Infosec 2011: The security advantages and pitfalls of personal mobile devices in the workplace

Infosec 2011: The security advantages and pitfalls of personal mobile devices in the workplace

Date: Apr 20, 2011

Allowing employees to use personal mobile devices for work purposes can increase productivity and improve security measures. But managing users' mobile devices can present security risks too.

A recent survey of 1075 UK employees by TNS Omnibus for security firm, Sophos, shows 30% said their company lacks a security policy to protect information on personal devices used for work purposes. A total of 50% were concerned personal information would be unsecure if they lost their mobile device.

James Lyne (pictured), director of technology strategy at Sophos, said, despite the business benefits of using mobile devices, employees are vulnerable to web-based attacks and loss of personal and corporate data.

"Almost a quarter of those surveyed admitted to having lost a mobile, and if these devices do not have in-built security features enabled such as passcode protection and encryption, businesses are effectively presenting a vastly increased attack surface to potential cyber criminals," said Lyne.

Speaking at a panel session at the 2011 Infosecurity conference in London, Gary Cheetham, chief information security officer at NFU Mutual, says the recent RSA token breach incident suggests mobile devices could be used for two-factor authentication to improve security measures.

"But this pushes the risk elsewhere to the security of the devices. By improving authentication, the threat environment has changed," he said.

He adds, "The movement of devices from consumer to corporate environment means usage must provide right levels of security. We've not got any choice, it's the way it's got to go."

Security benefits of mobile devices

Louis Gamon, information security officer at John Lewis Partnership, insists devices other than Research in Motion's Blackberry smartphones are not safe even for personal use - let alone in a corporate environment.

"Currently, Android and other mobiles are not secure enough for personal use even. A massive amount of information is trusted to these devices," said Gamon.

But Michael Everall, chief information security officer at Lehman Brothers Holdings, says organisations can no longer just use RIM's Blackberry devices. He thinks other devices, such as smartphones running Google's Android operating system and Apple iPhones and iPads, can be used as long as users accept liability for the loss of company data, as well as their own.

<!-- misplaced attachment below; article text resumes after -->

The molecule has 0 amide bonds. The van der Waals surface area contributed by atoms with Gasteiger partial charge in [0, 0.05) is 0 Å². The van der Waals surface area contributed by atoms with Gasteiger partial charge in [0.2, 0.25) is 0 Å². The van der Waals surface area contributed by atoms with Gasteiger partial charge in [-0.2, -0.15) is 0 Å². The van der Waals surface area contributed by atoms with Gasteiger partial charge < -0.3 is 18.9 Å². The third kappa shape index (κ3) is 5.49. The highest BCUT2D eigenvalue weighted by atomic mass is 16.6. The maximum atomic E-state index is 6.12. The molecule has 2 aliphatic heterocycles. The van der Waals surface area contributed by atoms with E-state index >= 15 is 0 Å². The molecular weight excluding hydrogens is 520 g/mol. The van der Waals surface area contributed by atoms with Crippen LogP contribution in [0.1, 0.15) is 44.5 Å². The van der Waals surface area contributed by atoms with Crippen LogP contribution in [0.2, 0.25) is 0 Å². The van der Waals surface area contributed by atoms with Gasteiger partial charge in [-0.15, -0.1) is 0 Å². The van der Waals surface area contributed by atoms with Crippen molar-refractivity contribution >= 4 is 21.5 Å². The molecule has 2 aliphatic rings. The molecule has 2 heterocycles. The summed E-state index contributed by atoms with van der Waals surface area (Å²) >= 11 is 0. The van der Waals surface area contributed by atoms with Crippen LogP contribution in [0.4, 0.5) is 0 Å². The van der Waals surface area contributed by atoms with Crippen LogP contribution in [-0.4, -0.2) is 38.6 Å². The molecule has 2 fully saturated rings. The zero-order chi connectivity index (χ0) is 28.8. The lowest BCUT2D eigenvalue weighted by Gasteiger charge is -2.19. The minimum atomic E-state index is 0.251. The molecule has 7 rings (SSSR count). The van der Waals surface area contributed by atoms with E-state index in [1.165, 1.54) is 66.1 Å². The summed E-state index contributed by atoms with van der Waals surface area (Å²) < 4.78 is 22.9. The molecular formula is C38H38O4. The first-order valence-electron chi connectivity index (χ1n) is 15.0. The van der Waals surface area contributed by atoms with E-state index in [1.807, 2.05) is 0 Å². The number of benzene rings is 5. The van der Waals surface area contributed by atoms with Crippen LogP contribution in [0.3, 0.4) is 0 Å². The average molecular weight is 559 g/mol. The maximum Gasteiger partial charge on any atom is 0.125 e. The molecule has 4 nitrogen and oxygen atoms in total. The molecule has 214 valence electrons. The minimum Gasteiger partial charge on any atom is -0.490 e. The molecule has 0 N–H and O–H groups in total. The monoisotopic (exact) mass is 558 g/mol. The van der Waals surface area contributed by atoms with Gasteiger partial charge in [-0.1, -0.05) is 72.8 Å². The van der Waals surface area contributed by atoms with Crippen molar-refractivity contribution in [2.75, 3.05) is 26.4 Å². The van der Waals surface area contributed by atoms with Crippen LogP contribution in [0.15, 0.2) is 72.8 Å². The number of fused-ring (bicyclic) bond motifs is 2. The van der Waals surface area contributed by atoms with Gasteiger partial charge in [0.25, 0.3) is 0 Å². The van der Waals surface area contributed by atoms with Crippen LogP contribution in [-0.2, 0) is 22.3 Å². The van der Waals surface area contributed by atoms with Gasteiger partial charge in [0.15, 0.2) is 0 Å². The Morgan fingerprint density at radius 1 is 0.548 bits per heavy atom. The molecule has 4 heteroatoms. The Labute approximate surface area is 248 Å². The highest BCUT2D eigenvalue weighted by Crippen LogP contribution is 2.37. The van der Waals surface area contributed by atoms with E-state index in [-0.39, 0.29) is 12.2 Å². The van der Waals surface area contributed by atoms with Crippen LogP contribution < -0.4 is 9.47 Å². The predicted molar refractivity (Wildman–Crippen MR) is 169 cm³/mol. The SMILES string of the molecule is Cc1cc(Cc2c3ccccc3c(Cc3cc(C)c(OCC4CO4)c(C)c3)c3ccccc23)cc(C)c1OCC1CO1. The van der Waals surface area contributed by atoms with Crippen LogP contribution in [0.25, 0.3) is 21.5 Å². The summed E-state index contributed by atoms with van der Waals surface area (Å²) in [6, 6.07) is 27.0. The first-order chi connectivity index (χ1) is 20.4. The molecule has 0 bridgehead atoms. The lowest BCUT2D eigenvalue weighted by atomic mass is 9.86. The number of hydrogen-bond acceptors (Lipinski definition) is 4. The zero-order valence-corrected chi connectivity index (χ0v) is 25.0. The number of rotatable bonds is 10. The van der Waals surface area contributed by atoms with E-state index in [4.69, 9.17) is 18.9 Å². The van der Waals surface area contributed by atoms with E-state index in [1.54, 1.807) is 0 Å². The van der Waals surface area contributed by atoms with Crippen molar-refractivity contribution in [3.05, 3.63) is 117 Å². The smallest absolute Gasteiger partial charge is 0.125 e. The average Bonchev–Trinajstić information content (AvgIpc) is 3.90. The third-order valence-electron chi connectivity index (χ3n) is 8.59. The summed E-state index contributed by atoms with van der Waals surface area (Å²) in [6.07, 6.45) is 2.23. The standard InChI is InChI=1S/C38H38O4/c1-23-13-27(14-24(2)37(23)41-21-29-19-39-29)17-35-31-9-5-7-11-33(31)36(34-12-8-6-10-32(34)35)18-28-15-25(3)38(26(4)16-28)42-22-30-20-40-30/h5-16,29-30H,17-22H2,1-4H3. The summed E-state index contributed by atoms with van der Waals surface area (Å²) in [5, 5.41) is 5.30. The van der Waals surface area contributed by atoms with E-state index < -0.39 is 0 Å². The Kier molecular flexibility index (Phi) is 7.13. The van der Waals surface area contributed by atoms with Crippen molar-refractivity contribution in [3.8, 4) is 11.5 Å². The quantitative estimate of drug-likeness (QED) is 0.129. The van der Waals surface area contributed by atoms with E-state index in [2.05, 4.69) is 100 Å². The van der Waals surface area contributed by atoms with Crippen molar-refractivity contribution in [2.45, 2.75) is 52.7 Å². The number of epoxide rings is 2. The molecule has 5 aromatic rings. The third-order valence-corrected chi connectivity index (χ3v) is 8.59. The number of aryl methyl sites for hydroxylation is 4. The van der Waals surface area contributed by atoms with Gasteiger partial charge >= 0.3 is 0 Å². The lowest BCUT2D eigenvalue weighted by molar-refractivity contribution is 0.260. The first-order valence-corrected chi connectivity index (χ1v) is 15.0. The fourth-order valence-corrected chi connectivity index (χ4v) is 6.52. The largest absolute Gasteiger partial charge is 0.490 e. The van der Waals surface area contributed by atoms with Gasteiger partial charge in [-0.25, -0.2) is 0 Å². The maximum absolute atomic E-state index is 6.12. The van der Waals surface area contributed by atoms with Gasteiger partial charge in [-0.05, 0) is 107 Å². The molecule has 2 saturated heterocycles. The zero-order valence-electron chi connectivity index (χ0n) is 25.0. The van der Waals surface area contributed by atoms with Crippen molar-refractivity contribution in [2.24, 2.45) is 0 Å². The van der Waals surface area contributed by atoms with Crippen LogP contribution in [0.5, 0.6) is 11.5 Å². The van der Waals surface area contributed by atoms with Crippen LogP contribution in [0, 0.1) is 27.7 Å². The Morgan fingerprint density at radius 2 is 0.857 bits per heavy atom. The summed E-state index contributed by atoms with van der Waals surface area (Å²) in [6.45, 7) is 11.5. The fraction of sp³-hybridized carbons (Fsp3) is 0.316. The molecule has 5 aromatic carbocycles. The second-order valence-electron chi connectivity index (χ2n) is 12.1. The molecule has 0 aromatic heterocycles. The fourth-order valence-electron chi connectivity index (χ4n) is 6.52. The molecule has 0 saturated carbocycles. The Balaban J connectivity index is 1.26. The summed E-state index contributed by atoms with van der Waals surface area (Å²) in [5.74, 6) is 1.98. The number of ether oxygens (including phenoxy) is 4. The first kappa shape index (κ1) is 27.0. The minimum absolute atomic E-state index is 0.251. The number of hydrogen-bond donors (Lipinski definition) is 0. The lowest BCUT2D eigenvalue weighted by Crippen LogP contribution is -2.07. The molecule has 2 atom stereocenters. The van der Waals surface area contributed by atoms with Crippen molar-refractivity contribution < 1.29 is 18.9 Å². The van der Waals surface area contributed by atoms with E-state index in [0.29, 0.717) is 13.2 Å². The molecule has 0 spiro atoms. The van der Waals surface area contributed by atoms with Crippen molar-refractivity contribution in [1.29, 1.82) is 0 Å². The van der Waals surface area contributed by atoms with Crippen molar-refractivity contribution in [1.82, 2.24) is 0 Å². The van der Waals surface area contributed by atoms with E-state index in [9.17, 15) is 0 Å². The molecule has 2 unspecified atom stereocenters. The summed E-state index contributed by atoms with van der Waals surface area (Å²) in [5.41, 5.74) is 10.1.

"It's not the device that's the issue. The device can enable [employees] to do more if the safety of data is managed," said Everall.

Users must accept data loss liability

"We need to look past the hardware to the content as well as guidelines and policies around data," said Everall.

"More applications are available for encryption. There are kill commands to wipe data remotely. But users could still lose it [their mobile device]," he continues.

Everall says ownership of risk is crucial, even if everything else is outsourced. "If you're using a personal device with company data on it, you still need to take responsibility and need to manage it."

He adds that users must accept companies will need "wipe at will" any device accessing corporate data as a security measure. Employees need to back up their personal information.

Ways of encrypting data

But Andrew Turner, IT security officer and information governance lead at NHS Dumfries and Galloway, says the tools available for PC devices for data management are still more limited for mobile devices.

"There are few tools available for encryption. We need to construct apps that don't leave data on the device so we can use them [mobile devices] and be aware of pitfalls."

Turner outlines a new system of encrypting data on mobile devices currently being used within NHS Dumfries and Galloway hospitals. Nurses use mobile devices to fill out forms with patient information.

"The information is just co-ordinates on paper, which can be encrypted as dots. Through the back-up systems, other colleagues can access the information. Mobile computing is used to enhance the systems. But there's no data to lose," said Turner.

Turner added, "The technology isn't the problem, it's the people."

The consumerisation of IT has forced IT departments to manage an array of mobile devices. As IT security professionals juggle the security pitfalls of allowing employees to access company data via their personal mobile devices with the productivity advantages, user education is becoming more important to raise awareness about protecting company data as well as personal information.

Nigel Stanley, practice lead for security at Bloor Research talks to ComputerWeekly.com’s Jenny Williams about the security pitfalls and advantages of allowing employees to use personal devices in the workplace. While personal smartphones can introduce greater two-factor authentication security measures as well as increasing productivity, data loss risks and liability issues can outweigh the benefits.

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